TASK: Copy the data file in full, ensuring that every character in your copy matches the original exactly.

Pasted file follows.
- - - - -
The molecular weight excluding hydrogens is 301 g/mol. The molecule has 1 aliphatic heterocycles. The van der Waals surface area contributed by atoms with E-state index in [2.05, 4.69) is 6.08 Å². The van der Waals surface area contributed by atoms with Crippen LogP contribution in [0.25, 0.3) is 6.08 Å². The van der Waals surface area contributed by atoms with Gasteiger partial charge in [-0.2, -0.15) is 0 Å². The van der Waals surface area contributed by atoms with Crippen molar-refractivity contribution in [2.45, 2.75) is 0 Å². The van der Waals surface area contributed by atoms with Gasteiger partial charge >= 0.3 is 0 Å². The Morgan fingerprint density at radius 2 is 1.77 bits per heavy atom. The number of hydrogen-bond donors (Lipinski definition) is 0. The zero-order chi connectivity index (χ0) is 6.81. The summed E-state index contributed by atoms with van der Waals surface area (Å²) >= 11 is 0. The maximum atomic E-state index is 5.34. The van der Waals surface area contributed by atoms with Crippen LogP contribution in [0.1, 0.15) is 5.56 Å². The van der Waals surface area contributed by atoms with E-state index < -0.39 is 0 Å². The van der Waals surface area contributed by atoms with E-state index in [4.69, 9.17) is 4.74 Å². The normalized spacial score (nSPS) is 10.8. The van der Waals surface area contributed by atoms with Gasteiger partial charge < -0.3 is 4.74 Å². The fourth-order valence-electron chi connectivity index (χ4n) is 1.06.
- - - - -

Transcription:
The molecular weight excluding hydrogens is 301 g/mol. The molecule has 1 aliphatic heterocycles. The van der Waals surface area contributed by atoms with E-state index in [2.05, 4.69) is 6.08 Å². The van der Waals surface area contributed by atoms with Crippen LogP contribution in [0.25, 0.3) is 6.08 Å². The van der Waals surface area contributed by atoms with Gasteiger partial charge in [-0.2, -0.15) is 0 Å². The van der Waals surface area contributed by atoms with Crippen molar-refractivity contribution in [2.45, 2.75) is 0 Å². The van der Waals surface area contributed by atoms with Gasteiger partial charge >= 0.3 is 0 Å². The Morgan fingerprint density at radius 2 is 1.77 bits per heavy atom. The number of hydrogen-bond donors (Lipinski definition) is 0. The zero-order chi connectivity index (χ0) is 6.81. The summed E-state index contributed by atoms with van der Waals surface area (Å²) >= 11 is 0. The maximum atomic E-state index is 5.34. The van der Waals surface area contributed by atoms with Crippen LogP contribution in [0.1, 0.15) is 5.56 Å². The van der Waals surface area contributed by atoms with E-state index < -0.39 is 0 Å². The van der Waals surface area contributed by atoms with E-state index in [4.69, 9.17) is 4.74 Å². The normalized spacial score (nSPS) is 10.8. The van der Waals surface area contributed by atoms with Gasteiger partial charge < -0.3 is 4.74 Å². The fourth-order valence-electron chi connectivity index (χ4n) is 1.06.